As expected, the Milton Selectboard unanimously passed the latest round of zoning regulation changes on Monday night. They become effective on August 25.
The zoning amendments are the result of the planning commission’s yearlong review process, which changed several sections of bylaws.
Two sections were widely debated at prior hearings, one governing permitted locations for recycling yards and another that would have allowed hotels in a small, downtown district.
In July, a majority of board members agreed to remove hotels and motels as a conditional use in the M2 zoning district, off Haydenberry Drive. At Monday’s hearing, PC members Lori Donna and Julie Rutz said they were finally OK with the change, one they lobbied to keep to make the most of the downtown core.
“Even if we wanted the use to be in there, we still believe that as proposed, they still meet the intent of the comprehensive plan,” Donna said. “With that change made …”
“It still works,” Rutz chimed in.
“[The changes] still meet the intent of the comprehensive plan.”
Lori Donna, Planning Commission
Planning Director Katherine Sonnick assured selectman Stu King that motels and hotels were allowed in other districts.
Former junkyard owner Gil Rhoades came to the last hearing to ensure there weren’t any loopholes in the new regulations, which now restrict scrap yards to the I2 district. Previously, they weren’t permitted in any district, and as such, the town could consider them conditionally anywhere.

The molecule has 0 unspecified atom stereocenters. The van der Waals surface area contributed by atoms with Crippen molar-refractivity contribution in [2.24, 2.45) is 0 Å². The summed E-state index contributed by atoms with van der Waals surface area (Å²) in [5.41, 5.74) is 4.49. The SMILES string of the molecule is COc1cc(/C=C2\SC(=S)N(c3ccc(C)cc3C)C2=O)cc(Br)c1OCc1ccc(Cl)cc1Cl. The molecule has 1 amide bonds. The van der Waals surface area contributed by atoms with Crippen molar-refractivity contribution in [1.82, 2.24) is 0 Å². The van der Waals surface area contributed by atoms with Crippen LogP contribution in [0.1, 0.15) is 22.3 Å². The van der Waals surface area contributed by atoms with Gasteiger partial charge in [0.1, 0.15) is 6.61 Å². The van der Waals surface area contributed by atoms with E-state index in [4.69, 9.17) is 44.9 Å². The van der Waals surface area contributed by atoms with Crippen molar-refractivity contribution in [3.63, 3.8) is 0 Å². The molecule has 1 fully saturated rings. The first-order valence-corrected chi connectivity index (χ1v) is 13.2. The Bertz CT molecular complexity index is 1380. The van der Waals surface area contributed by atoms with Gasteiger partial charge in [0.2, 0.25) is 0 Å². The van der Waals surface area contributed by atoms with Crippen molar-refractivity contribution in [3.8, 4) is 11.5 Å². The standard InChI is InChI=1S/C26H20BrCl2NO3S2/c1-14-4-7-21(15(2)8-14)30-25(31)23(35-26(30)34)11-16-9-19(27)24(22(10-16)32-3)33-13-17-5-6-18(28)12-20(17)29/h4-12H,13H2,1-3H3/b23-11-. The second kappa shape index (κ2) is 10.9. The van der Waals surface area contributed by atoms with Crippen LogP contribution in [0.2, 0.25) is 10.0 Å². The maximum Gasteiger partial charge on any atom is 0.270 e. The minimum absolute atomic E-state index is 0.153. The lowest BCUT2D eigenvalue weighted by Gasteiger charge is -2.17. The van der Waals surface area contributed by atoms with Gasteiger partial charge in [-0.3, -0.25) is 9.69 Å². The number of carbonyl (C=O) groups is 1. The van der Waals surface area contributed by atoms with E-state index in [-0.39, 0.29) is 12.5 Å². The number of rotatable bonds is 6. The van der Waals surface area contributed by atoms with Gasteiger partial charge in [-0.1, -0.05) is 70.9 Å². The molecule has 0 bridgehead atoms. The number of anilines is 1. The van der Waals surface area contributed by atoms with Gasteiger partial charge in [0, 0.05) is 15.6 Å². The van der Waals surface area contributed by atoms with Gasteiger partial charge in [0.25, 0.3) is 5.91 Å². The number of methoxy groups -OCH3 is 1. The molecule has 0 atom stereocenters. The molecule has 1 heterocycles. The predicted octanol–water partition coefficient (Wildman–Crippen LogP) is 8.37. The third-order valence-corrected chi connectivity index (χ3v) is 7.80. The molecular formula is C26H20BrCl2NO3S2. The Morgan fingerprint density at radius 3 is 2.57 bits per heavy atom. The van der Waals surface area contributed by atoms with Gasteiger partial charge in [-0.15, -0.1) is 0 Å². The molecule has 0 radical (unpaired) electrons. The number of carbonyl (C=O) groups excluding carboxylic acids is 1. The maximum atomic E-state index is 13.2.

Sonnick pointed out the recycling yard regulations themselves haven’t changed, and they specify that only junkyards created before the 1994 moratorium are eligible to obtain permits in I2.
That leaves few lots that could feasibly get a junkyard permit since they’d have to show, using photos or other evidence, they were operating before that year, Sonnick said.
Rhoades persisted, saying he wanted to ensure the town core would be free of unwanted uses, but was shut down by Selectboard Chairman Darren Adams, who said Rhoades was veiling his true concern: making sure Rhoades’ neighbor, George McRae, can’t get a salvage permit for his wrecker service on Middle Road, in the downtown business district.
McRae has sought a permit to ward off future enforcement by the Agency of Natural Resources, which cited him for running an unlicensed junkyard.
“I don’t see what [the PC is] proposing as a gateway for George McRae to do what he pleases,” Adams said. “I see this is the answer to prevent that from happening.”
“That’s what I want to hear you say,” Rhoades replied.
Since McRae can no longer ask for conditional approval, he said he’ll seek an accessory use instead.
Sonnick said that designation doesn’t exist in current regs but that the PC agreed to research the possibility of differentiating a full-blown scrapyard from a subordinate one. McRae submitted proposed language for consideration.
The new zoning regulations also create new requirements for open space in certain mixed use developments, mandate building sidewalks along public roads in some districts and clarify sign rules.
Read the new zoning rules at bit.ly/1iLoGoM.